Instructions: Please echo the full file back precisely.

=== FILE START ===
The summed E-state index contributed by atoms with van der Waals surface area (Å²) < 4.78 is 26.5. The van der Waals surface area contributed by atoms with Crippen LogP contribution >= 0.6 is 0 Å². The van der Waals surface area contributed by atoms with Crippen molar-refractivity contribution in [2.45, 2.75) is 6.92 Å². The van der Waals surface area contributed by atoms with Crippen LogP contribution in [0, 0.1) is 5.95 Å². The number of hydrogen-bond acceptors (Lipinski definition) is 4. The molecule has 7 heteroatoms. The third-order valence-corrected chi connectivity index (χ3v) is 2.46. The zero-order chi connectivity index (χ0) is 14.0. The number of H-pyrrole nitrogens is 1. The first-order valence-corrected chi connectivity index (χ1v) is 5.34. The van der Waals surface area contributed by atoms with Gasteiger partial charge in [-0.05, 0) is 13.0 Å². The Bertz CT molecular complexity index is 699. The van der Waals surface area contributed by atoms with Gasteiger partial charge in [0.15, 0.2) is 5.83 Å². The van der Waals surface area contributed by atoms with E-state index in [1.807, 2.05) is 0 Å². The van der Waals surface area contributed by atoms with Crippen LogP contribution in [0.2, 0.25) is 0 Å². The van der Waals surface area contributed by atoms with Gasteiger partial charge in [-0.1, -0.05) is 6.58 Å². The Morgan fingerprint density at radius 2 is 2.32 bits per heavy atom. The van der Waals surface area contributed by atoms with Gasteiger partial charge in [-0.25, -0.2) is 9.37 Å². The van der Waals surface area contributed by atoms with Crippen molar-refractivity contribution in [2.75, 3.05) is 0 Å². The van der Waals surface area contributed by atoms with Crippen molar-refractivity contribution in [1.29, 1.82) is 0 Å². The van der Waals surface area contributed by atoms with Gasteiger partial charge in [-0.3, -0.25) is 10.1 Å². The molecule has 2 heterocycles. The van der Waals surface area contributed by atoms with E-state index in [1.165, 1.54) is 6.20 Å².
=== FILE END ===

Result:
The summed E-state index contributed by atoms with van der Waals surface area (Å²) < 4.78 is 26.5. The van der Waals surface area contributed by atoms with Crippen LogP contribution >= 0.6 is 0 Å². The van der Waals surface area contributed by atoms with Crippen molar-refractivity contribution in [2.45, 2.75) is 6.92 Å². The van der Waals surface area contributed by atoms with Crippen LogP contribution in [0, 0.1) is 5.95 Å². The number of hydrogen-bond acceptors (Lipinski definition) is 4. The molecule has 7 heteroatoms. The third-order valence-corrected chi connectivity index (χ3v) is 2.46. The zero-order chi connectivity index (χ0) is 14.0. The number of H-pyrrole nitrogens is 1. The first-order valence-corrected chi connectivity index (χ1v) is 5.34. The van der Waals surface area contributed by atoms with Gasteiger partial charge in [-0.05, 0) is 13.0 Å². The Bertz CT molecular complexity index is 699. The van der Waals surface area contributed by atoms with Gasteiger partial charge in [0.15, 0.2) is 5.83 Å². The van der Waals surface area contributed by atoms with E-state index in [1.807, 2.05) is 0 Å². The van der Waals surface area contributed by atoms with Crippen LogP contribution in [0.2, 0.25) is 0 Å². The van der Waals surface area contributed by atoms with Gasteiger partial charge in [-0.1, -0.05) is 6.58 Å². The Morgan fingerprint density at radius 2 is 2.32 bits per heavy atom. The van der Waals surface area contributed by atoms with Gasteiger partial charge in [-0.25, -0.2) is 9.37 Å². The van der Waals surface area contributed by atoms with Crippen molar-refractivity contribution in [2.75, 3.05) is 0 Å². The van der Waals surface area contributed by atoms with Crippen molar-refractivity contribution in [1.29, 1.82) is 0 Å². The van der Waals surface area contributed by atoms with Gasteiger partial charge in [-0.3, -0.25) is 10.1 Å². The molecule has 2 heterocycles. The van der Waals surface area contributed by atoms with E-state index in [1.165, 1.54) is 6.20 Å².